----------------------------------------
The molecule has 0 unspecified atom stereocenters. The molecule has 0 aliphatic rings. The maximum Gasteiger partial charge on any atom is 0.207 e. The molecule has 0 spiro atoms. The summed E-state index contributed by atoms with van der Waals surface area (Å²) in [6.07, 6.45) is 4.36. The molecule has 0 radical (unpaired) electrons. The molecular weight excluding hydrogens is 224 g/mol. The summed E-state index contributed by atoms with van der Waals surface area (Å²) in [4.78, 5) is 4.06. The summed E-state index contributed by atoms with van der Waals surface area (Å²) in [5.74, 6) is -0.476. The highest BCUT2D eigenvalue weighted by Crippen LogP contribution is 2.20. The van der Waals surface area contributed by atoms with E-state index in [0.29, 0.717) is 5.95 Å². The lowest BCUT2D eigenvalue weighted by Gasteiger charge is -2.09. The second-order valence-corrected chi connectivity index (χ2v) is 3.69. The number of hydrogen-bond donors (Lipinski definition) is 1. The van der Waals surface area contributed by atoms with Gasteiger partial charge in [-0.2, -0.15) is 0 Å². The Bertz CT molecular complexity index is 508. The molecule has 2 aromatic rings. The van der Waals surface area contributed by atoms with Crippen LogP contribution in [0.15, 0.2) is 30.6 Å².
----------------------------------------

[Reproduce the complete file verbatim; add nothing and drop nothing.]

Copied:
The molecule has 0 unspecified atom stereocenters. The molecule has 0 aliphatic rings. The maximum Gasteiger partial charge on any atom is 0.207 e. The molecule has 0 spiro atoms. The summed E-state index contributed by atoms with van der Waals surface area (Å²) in [6.07, 6.45) is 4.36. The molecule has 0 radical (unpaired) electrons. The molecular weight excluding hydrogens is 224 g/mol. The summed E-state index contributed by atoms with van der Waals surface area (Å²) in [4.78, 5) is 4.06. The summed E-state index contributed by atoms with van der Waals surface area (Å²) in [5.74, 6) is -0.476. The highest BCUT2D eigenvalue weighted by Crippen LogP contribution is 2.20. The van der Waals surface area contributed by atoms with E-state index in [0.29, 0.717) is 5.95 Å². The lowest BCUT2D eigenvalue weighted by Gasteiger charge is -2.09. The second-order valence-corrected chi connectivity index (χ2v) is 3.69. The number of hydrogen-bond donors (Lipinski definition) is 1. The van der Waals surface area contributed by atoms with Gasteiger partial charge in [-0.2, -0.15) is 0 Å². The Bertz CT molecular complexity index is 508. The molecule has 2 aromatic rings. The van der Waals surface area contributed by atoms with Crippen LogP contribution in [0.15, 0.2) is 30.6 Å².